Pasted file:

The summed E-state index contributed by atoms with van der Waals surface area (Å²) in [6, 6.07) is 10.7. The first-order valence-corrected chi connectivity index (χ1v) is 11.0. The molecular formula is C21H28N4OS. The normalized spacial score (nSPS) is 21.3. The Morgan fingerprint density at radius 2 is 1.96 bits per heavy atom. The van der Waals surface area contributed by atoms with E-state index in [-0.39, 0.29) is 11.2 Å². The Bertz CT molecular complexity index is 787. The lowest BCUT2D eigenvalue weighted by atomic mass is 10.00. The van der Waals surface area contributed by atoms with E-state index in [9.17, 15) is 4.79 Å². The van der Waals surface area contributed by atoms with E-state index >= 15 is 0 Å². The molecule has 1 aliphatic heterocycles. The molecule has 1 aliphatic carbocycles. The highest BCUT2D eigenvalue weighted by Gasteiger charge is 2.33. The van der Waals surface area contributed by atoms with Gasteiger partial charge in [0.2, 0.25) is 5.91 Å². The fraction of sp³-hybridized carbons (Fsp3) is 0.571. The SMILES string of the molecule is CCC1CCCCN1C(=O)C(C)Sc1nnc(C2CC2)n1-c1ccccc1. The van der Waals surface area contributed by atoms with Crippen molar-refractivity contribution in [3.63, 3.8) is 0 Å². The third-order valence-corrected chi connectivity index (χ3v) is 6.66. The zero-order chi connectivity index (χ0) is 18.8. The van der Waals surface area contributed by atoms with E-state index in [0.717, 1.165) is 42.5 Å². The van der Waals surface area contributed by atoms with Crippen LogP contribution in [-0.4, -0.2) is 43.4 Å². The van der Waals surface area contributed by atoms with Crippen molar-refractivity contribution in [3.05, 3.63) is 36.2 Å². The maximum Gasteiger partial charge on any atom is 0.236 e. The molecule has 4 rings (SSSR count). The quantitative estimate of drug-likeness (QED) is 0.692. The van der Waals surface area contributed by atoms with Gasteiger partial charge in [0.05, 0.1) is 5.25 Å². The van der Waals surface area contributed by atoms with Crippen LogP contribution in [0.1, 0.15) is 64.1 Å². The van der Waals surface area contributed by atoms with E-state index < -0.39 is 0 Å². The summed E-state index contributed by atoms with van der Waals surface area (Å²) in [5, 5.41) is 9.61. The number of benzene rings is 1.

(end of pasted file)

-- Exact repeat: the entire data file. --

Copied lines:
The summed E-state index contributed by atoms with van der Waals surface area (Å²) in [6, 6.07) is 10.7. The first-order valence-corrected chi connectivity index (χ1v) is 11.0. The molecular formula is C21H28N4OS. The normalized spacial score (nSPS) is 21.3. The Morgan fingerprint density at radius 2 is 1.96 bits per heavy atom. The van der Waals surface area contributed by atoms with E-state index in [-0.39, 0.29) is 11.2 Å². The Bertz CT molecular complexity index is 787. The lowest BCUT2D eigenvalue weighted by atomic mass is 10.00. The van der Waals surface area contributed by atoms with E-state index in [9.17, 15) is 4.79 Å². The van der Waals surface area contributed by atoms with E-state index >= 15 is 0 Å². The molecule has 1 aliphatic heterocycles. The molecule has 1 aliphatic carbocycles. The highest BCUT2D eigenvalue weighted by Gasteiger charge is 2.33. The van der Waals surface area contributed by atoms with Gasteiger partial charge in [0.2, 0.25) is 5.91 Å². The fraction of sp³-hybridized carbons (Fsp3) is 0.571. The SMILES string of the molecule is CCC1CCCCN1C(=O)C(C)Sc1nnc(C2CC2)n1-c1ccccc1. The van der Waals surface area contributed by atoms with Crippen molar-refractivity contribution in [3.63, 3.8) is 0 Å². The third-order valence-corrected chi connectivity index (χ3v) is 6.66. The zero-order chi connectivity index (χ0) is 18.8. The van der Waals surface area contributed by atoms with E-state index in [0.717, 1.165) is 42.5 Å². The van der Waals surface area contributed by atoms with Crippen LogP contribution in [-0.4, -0.2) is 43.4 Å². The van der Waals surface area contributed by atoms with Crippen molar-refractivity contribution in [3.05, 3.63) is 36.2 Å². The maximum Gasteiger partial charge on any atom is 0.236 e. The molecule has 4 rings (SSSR count). The quantitative estimate of drug-likeness (QED) is 0.692. The van der Waals surface area contributed by atoms with Gasteiger partial charge in [0.05, 0.1) is 5.25 Å². The van der Waals surface area contributed by atoms with Crippen LogP contribution in [0.1, 0.15) is 64.1 Å². The van der Waals surface area contributed by atoms with E-state index < -0.39 is 0 Å². The summed E-state index contributed by atoms with van der Waals surface area (Å²) in [5, 5.41) is 9.61. The number of benzene rings is 1.